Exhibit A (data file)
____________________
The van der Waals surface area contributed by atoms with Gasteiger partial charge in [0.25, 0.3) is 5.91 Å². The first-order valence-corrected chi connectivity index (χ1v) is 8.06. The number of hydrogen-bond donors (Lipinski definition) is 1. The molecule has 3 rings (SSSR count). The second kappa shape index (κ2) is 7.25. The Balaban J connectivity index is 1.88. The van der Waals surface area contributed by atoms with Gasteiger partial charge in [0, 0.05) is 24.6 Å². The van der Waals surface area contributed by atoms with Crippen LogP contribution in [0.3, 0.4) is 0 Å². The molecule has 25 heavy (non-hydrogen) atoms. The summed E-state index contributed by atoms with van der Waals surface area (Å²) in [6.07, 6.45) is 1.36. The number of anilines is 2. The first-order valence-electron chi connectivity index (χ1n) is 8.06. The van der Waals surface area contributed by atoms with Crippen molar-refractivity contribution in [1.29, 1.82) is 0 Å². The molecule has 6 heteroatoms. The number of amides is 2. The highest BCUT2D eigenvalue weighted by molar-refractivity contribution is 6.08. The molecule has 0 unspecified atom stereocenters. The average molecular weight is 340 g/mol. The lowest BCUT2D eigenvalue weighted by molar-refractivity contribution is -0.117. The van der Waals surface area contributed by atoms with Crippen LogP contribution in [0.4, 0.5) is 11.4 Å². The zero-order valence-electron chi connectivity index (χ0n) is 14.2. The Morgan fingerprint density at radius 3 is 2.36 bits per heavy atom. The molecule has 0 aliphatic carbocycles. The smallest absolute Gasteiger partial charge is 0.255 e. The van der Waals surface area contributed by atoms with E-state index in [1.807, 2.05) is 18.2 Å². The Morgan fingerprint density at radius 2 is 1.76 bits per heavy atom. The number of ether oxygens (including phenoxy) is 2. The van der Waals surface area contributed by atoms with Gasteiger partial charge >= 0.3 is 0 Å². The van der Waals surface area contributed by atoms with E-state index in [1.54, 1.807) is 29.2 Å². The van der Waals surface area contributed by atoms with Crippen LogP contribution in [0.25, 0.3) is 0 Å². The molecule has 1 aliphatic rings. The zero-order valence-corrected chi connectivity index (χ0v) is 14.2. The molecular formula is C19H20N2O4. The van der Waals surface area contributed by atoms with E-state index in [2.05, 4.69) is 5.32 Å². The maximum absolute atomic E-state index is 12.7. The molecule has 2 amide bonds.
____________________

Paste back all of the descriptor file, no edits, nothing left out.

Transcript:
The van der Waals surface area contributed by atoms with Gasteiger partial charge in [0.25, 0.3) is 5.91 Å². The first-order valence-corrected chi connectivity index (χ1v) is 8.06. The number of hydrogen-bond donors (Lipinski definition) is 1. The molecule has 3 rings (SSSR count). The second kappa shape index (κ2) is 7.25. The Balaban J connectivity index is 1.88. The van der Waals surface area contributed by atoms with Gasteiger partial charge in [0, 0.05) is 24.6 Å². The van der Waals surface area contributed by atoms with Crippen LogP contribution in [0.3, 0.4) is 0 Å². The molecule has 25 heavy (non-hydrogen) atoms. The summed E-state index contributed by atoms with van der Waals surface area (Å²) in [6.07, 6.45) is 1.36. The number of anilines is 2. The first-order valence-electron chi connectivity index (χ1n) is 8.06. The van der Waals surface area contributed by atoms with Crippen molar-refractivity contribution in [1.29, 1.82) is 0 Å². The molecule has 6 heteroatoms. The number of amides is 2. The highest BCUT2D eigenvalue weighted by molar-refractivity contribution is 6.08. The molecule has 0 unspecified atom stereocenters. The average molecular weight is 340 g/mol. The lowest BCUT2D eigenvalue weighted by molar-refractivity contribution is -0.117. The van der Waals surface area contributed by atoms with Crippen LogP contribution in [0.4, 0.5) is 11.4 Å². The zero-order valence-electron chi connectivity index (χ0n) is 14.2. The Morgan fingerprint density at radius 3 is 2.36 bits per heavy atom. The molecule has 0 aliphatic carbocycles. The smallest absolute Gasteiger partial charge is 0.255 e. The van der Waals surface area contributed by atoms with E-state index in [1.807, 2.05) is 18.2 Å². The Morgan fingerprint density at radius 2 is 1.76 bits per heavy atom. The number of ether oxygens (including phenoxy) is 2. The van der Waals surface area contributed by atoms with Gasteiger partial charge >= 0.3 is 0 Å². The van der Waals surface area contributed by atoms with E-state index in [1.54, 1.807) is 29.2 Å². The van der Waals surface area contributed by atoms with Crippen LogP contribution in [0.25, 0.3) is 0 Å². The molecule has 1 aliphatic rings. The zero-order valence-corrected chi connectivity index (χ0v) is 14.2. The molecular formula is C19H20N2O4. The van der Waals surface area contributed by atoms with E-state index in [2.05, 4.69) is 5.32 Å². The maximum absolute atomic E-state index is 12.7. The molecule has 2 amide bonds.